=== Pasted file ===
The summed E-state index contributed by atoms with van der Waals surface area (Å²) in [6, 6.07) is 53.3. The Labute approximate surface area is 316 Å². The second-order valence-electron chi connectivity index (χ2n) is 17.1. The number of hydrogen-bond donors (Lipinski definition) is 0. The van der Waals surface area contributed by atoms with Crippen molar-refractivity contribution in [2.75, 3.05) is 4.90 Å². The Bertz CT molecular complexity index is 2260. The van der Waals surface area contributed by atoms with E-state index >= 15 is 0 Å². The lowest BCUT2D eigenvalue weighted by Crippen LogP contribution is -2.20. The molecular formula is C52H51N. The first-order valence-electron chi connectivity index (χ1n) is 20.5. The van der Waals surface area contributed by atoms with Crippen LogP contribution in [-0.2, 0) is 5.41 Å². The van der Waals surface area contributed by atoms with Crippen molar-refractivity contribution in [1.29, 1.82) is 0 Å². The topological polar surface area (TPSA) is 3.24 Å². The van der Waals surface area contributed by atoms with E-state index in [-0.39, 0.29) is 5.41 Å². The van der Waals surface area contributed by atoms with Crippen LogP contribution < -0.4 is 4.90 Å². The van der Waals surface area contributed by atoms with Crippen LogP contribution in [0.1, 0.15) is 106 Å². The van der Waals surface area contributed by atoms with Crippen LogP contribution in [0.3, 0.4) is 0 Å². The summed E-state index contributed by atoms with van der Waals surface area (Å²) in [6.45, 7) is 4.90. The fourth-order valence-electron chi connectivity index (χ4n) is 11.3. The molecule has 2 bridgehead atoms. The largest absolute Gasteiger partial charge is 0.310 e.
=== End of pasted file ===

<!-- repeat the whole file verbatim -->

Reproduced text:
The summed E-state index contributed by atoms with van der Waals surface area (Å²) in [6, 6.07) is 53.3. The Labute approximate surface area is 316 Å². The second-order valence-electron chi connectivity index (χ2n) is 17.1. The number of hydrogen-bond donors (Lipinski definition) is 0. The van der Waals surface area contributed by atoms with Crippen molar-refractivity contribution in [2.75, 3.05) is 4.90 Å². The Bertz CT molecular complexity index is 2260. The van der Waals surface area contributed by atoms with E-state index >= 15 is 0 Å². The lowest BCUT2D eigenvalue weighted by Crippen LogP contribution is -2.20. The molecular formula is C52H51N. The first-order valence-electron chi connectivity index (χ1n) is 20.5. The van der Waals surface area contributed by atoms with Crippen LogP contribution in [-0.2, 0) is 5.41 Å². The van der Waals surface area contributed by atoms with Crippen molar-refractivity contribution in [1.29, 1.82) is 0 Å². The topological polar surface area (TPSA) is 3.24 Å². The van der Waals surface area contributed by atoms with E-state index in [-0.39, 0.29) is 5.41 Å². The van der Waals surface area contributed by atoms with Crippen LogP contribution < -0.4 is 4.90 Å². The van der Waals surface area contributed by atoms with Crippen LogP contribution in [0.1, 0.15) is 106 Å². The van der Waals surface area contributed by atoms with Crippen LogP contribution in [0.3, 0.4) is 0 Å². The summed E-state index contributed by atoms with van der Waals surface area (Å²) in [6.45, 7) is 4.90. The fourth-order valence-electron chi connectivity index (χ4n) is 11.3. The molecule has 2 bridgehead atoms. The largest absolute Gasteiger partial charge is 0.310 e.